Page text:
In concrete terms, for example, in cases where spatial modulation is performed in three directions, Okd(k+lK)Pk(k) is an unknown for the three directions d=1, 2, 3; accordingly, these may be determined. However, since the three zero-order diffraction components Ok1(k)Pk(k), Ok2(k)Pk(k) and Ok3(k)Pk(k) are in common here, there are seven simultaneous equations, and if the number of images in the respective modulation directions is Nd (d=1, 2, 3), then we obtain the following:

[ Numerical Expression 5 ] ( 5 ) ( j = j 1 , j 2 , j 3 I kj ( k ) j 1 I kj 1 ( k ) exp ( - ϕ j 1 ) j 1 I kj 1 ( k ) exp ( ϕ j 1 ) j 2 I kj 2 ( k ) exp ( - ϕ j 2 ) j 2 I kj 2 ( k ) exp ( ϕ j 2 ) j 3 I kj 3 ( k ) exp ( - ϕ j 3 ) j 3 I kj 3 ( k ) exp ( ϕ j 3 ) ) = ( m 0 ( N 1 + N 2 + N 3 ) m - 1 j 1 exp ( - ϕ j 1 ) m + 1 j 1 exp ( ϕ j 1 ) m - 1 j 2 exp ( - ϕ j 2 ) m + 1 j 1 exp ( ϕ j 2 ) m - 1 j 3 exp ( - ϕ j 3 ) m + 1 j 1 exp ( ϕ j 3 ) m 0 j 1 exp ( - ϕ j 1 ) m - 1 j 1 exp ( - 2 ϕ j 1 ) m + 1 N 1 0 0 0 0 m 0 j 1 exp ( ϕ j 1 ) m - 1 N 1 m + 1 j 1 exp ( 2 ϕ j 1 ) 0 0 0 0 m 0 j 2 exp ( - ϕ j 2 ) 0 0 m - 1 j 2 exp ( - 2 ϕ j2 ) m + 1 N 2 0 0 m 0 j 2 exp ( ϕ j 2 ) 0 0 m - 1 N 2 m + 1 j 2 exp ( 2 ϕ j 2 ) 0 0 m 0 j 3 exp ( - ϕ j 3 ) 0 0 0 0 m - 1 j 3 exp ( - 2 ϕ j 3 ) m + 1 N 3 m 0 j 3 exp ( ϕ j 3 ) 0 0 0 0 m - 1 N 3 m + 1 j 3 exp ( 2 ϕ j 3 ) ) ( O k ( k ) P k ( k ) O k 1 ( k - K ) P k ( k ) O k 1 ( k + K ) P k ( k ) O k 2 ( k - K ) P k ( k ) O k 2 ( k + K ) P k ( k ) O k 3 ( k - K ) P k ( k ) O k 3 ( k + K ) P k ( k ) )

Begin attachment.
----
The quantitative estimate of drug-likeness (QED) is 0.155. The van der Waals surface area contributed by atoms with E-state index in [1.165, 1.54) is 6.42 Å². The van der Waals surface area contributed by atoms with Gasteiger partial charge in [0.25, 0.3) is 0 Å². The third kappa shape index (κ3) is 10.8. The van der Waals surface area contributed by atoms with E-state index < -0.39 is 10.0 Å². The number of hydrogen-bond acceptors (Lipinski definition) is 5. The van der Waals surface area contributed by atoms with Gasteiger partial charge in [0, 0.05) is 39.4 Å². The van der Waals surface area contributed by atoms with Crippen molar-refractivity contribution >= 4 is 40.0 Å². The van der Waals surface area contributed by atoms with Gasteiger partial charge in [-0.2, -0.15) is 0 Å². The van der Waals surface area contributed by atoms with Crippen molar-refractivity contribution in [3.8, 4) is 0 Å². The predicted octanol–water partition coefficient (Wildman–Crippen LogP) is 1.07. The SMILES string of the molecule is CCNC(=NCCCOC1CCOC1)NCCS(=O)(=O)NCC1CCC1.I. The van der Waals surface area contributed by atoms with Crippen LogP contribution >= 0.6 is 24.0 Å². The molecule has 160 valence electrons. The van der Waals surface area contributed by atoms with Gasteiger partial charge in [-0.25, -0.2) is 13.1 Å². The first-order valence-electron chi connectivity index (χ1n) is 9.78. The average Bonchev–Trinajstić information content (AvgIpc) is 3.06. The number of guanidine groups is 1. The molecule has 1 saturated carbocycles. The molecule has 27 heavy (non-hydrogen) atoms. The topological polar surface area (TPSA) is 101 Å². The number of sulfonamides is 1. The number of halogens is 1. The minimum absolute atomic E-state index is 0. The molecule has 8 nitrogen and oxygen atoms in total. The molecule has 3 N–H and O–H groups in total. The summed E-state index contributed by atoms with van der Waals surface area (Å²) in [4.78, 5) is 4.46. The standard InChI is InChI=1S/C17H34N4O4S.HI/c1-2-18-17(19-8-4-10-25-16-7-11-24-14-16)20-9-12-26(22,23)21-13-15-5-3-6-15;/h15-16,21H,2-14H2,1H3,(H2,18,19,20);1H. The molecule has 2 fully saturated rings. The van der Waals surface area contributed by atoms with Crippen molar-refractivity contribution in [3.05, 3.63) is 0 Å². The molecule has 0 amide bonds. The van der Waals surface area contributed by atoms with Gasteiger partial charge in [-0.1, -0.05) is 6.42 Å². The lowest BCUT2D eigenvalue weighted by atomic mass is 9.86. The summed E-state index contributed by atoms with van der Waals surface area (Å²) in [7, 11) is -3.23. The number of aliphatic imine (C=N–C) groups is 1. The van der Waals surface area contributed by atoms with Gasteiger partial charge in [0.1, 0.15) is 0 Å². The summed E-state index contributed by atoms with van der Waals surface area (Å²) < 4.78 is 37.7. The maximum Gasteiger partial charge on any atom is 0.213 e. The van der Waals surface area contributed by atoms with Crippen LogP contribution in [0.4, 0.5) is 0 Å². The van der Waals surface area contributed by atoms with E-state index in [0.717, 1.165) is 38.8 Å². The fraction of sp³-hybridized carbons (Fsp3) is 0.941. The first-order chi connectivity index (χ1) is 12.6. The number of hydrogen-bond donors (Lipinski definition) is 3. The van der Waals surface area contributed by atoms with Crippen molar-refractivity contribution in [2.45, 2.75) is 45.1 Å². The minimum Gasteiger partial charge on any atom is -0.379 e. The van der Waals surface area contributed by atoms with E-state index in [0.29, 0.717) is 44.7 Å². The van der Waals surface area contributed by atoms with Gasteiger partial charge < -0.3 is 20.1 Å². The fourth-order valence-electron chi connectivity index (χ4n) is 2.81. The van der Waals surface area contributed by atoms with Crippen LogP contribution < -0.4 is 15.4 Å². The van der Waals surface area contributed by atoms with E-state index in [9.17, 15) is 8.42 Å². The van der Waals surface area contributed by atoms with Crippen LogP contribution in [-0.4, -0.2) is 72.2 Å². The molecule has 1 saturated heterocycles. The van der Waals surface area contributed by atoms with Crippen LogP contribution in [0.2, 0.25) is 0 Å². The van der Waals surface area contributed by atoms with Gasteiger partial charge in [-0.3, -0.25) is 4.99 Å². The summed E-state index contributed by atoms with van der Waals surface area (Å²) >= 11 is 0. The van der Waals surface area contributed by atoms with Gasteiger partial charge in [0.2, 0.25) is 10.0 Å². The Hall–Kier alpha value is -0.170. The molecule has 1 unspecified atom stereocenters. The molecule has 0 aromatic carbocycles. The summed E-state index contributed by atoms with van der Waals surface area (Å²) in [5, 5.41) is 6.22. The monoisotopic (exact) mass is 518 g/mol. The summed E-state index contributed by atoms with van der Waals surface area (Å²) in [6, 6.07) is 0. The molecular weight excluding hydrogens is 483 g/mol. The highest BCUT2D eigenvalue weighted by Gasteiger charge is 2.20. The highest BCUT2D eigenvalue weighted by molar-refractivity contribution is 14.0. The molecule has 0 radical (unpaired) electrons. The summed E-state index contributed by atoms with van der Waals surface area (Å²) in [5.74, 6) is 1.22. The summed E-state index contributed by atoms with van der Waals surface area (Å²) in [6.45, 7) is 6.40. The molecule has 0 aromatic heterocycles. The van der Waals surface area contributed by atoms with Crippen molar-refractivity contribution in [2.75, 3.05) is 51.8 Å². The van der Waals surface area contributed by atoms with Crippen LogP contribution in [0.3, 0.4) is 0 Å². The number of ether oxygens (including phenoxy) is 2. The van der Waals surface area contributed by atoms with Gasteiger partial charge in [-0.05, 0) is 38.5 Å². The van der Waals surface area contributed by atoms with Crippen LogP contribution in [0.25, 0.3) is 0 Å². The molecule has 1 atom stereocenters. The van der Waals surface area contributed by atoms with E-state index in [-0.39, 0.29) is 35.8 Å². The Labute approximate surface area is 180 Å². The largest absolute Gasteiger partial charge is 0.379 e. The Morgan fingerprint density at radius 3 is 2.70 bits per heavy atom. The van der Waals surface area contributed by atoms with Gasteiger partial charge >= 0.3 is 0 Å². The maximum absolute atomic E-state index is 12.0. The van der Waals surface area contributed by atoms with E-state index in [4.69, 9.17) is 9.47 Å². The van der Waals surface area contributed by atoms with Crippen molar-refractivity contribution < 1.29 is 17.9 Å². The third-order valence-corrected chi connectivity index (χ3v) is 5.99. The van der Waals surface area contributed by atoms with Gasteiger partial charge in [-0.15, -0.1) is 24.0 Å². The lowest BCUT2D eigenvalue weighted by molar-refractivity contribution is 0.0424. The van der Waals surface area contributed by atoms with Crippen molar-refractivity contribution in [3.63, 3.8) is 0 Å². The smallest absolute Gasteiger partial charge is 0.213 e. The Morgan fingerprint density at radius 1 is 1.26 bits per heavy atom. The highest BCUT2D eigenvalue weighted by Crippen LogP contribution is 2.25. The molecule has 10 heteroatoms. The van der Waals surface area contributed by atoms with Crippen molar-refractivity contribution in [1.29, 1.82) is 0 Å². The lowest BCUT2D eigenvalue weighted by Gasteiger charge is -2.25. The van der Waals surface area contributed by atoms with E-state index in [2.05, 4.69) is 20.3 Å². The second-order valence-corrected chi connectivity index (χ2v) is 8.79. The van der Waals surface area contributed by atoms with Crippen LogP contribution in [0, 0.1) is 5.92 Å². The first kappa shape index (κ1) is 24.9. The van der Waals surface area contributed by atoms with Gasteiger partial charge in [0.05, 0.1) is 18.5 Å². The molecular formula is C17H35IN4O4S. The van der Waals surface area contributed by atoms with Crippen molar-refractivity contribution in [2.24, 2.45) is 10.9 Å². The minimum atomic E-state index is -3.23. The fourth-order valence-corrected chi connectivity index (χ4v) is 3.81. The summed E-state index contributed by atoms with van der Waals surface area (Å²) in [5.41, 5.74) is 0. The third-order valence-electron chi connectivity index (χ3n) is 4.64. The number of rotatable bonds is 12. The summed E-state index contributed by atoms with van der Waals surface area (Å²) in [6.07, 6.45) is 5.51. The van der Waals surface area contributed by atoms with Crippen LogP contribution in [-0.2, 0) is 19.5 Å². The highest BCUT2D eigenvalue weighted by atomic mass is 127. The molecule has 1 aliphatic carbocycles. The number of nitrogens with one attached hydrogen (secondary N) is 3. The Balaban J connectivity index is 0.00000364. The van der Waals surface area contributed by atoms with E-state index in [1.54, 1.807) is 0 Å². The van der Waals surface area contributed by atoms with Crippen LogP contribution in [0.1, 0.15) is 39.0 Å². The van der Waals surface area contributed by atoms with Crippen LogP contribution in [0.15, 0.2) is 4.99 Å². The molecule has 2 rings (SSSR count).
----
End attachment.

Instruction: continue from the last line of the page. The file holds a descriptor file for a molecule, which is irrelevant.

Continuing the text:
The zero-order modulation component Ok(k)Pk(k) and the ±first-order components Okd(k±K)Pk(k) for the three directions can be determined by solving these.

In this case, the problem is to determine seven unknowns by processing three or more images in structured illumination phases for spatial modulation in three directions. This is a state in which there is more data than unknowns.

In such a case, Okd(k+lK)Pk(k) cannot be uniquely determined without using the method of least squares. Accordingly, the method describe above is extremely effective in improving the two-dimensional resolution by varying the direction of one-dimensional modulation.